Alternative content will offer significant income for cinemas


    MUMBAI: The global market for alternative content in cinemas is forecast to be worth over half a billion dollars by 2014 ($526m), rising from $45.7m in 2008, according to a new report entitled Alternative Content in Cinemas: Market assessment and forecasts to 2014 by media analyst Screen Digest. The USA accounted for two-thirds of global alternative content revenues in 2008, but this will decline to 47.9 per cent by 2014, as the market for non- movie programming in cinemas expands globally.

    The cinema is becoming a multi-arts venue

    Although it has been tested in cinemas for nearly a decade, it is only in the past two years, with the growth of the digital cinema screen base to over 12,000 screens worldwide, that non-movie programming in cinemas has begun to make a real impact. Cinema exhibitors are catching on to the revenue potential of screening events at price levels higher than the average cinema ticket, with some opera-in-cinema tickets in the UK selling at £35/$59, while boosting occupancy rates in what are often traditional downtimes. The cinema is now becoming a multi-arts venue, with a range of live and recorded events attracting new audiences and offering existing audiences more variety.

    However, the report’s lead author, Screen Digest’s head Film and Cinema David Hancock, believes that “despite the sector’s recent development, there are still challenges to be addressed. Further growth depends on several factors coming together, chief amongst which is growth of the wider digital cinema market. This has been driven by 3D during 2009 in preparation for the upcoming James Cameron movie, Avatar, but growth may slow as the move towards to 3D levels out. As well as digital cinema, the exhibitor needs to have a satellite infrastructure in place, something that is still in the early stages.”

    Alternative content offers new players scope for market entry

    Alternative content is most attractive when it can be offered as a recurring business and this needs content aggregators to bring together a range of attractive ‘in-cinema’ programming. The high-profile events tend to be opera, theatre and some sport, but a wide range of other content is appearing on cinema screens, including live Q&A link-ups, comedy, music concerts, poetry, President Obama’s inauguration and even Michael Jackson’s memorial service. As a result, new players are entering the theatrical distribution arena, specialising in these innovative forms of content. These include US screen advertising companies NCM and Screenvision, digital deployment groups such as Arts Alliance Media, Cinedigm and XDC, and specialist outfits including UK’s more2screen and US distributor Emerging Pictures.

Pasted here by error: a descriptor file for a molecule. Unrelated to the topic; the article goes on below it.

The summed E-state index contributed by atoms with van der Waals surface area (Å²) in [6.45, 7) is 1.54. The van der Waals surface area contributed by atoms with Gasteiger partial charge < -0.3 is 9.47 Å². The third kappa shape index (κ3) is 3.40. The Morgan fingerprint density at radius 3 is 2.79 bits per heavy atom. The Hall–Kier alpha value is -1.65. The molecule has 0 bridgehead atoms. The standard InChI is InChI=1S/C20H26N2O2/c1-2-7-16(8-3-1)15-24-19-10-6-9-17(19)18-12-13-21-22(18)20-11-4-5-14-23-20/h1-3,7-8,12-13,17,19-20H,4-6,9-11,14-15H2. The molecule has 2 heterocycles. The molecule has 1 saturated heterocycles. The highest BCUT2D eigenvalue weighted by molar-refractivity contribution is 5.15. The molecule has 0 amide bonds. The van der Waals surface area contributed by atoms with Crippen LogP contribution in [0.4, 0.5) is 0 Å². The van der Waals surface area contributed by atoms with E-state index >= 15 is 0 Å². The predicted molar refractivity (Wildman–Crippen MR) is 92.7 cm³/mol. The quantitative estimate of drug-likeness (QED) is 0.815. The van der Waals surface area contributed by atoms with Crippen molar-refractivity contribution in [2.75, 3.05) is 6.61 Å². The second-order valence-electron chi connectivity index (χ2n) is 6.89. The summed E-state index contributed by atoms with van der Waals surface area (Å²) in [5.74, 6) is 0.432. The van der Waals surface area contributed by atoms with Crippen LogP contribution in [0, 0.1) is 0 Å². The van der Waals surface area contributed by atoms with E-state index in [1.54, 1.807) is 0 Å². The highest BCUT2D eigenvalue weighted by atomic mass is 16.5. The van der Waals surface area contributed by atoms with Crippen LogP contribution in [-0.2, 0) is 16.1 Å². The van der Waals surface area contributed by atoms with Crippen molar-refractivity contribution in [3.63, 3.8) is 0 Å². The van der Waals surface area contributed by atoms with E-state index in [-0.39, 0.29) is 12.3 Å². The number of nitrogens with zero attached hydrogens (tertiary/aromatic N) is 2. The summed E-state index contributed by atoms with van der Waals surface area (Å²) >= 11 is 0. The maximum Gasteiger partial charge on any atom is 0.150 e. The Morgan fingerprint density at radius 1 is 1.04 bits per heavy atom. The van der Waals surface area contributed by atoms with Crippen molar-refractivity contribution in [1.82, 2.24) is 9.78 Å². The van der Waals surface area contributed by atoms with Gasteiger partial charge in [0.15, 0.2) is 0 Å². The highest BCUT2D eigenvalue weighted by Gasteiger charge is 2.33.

Digital 3D will also drive the development of alternative content in cinemas. Live-action concert films, such as Hannah Montana and U23D, led the first experiments with 3D for alternative content. This area is now growing as some broadcasters, such as Sky and ESPN, lead the way by preparing content for upcoming 3D TV channels. They are experimenting with production and screening techniques on the only medium equipped for digital 3D at present. With over 6,000 3D-equipped screens around the world, and over 10,000 screens committed to installing 3D worldwide, there is sufficient audience potential to attract new content and companies.

    One of these is AEG Live which announced Larger than Life in 3D featuring Dave Matthews Band, to be released onto 400 US cinema screens in December 2009. AEG Live intend to collect performances from as many as 100 artists in 3D by 2010, with the underlying aim of replicating a concert experience for theatrical release, highlighting the potential that 3D alternative content in cinemas offers.

    Film and Cinema senior analyst and co-author of the report Charlotte Jones says “With live 3D the pinnacle of the consumer experience, cinema exhibitors are now poised to capitalise on a expanding portfolio of 3D events scheduled for 2010. Added to the proven success of 3D movies in 2009, digital technology continues to unlock incremental value for exhibitors with alternative content primed to deliver an ancillary but lucrative sideline.”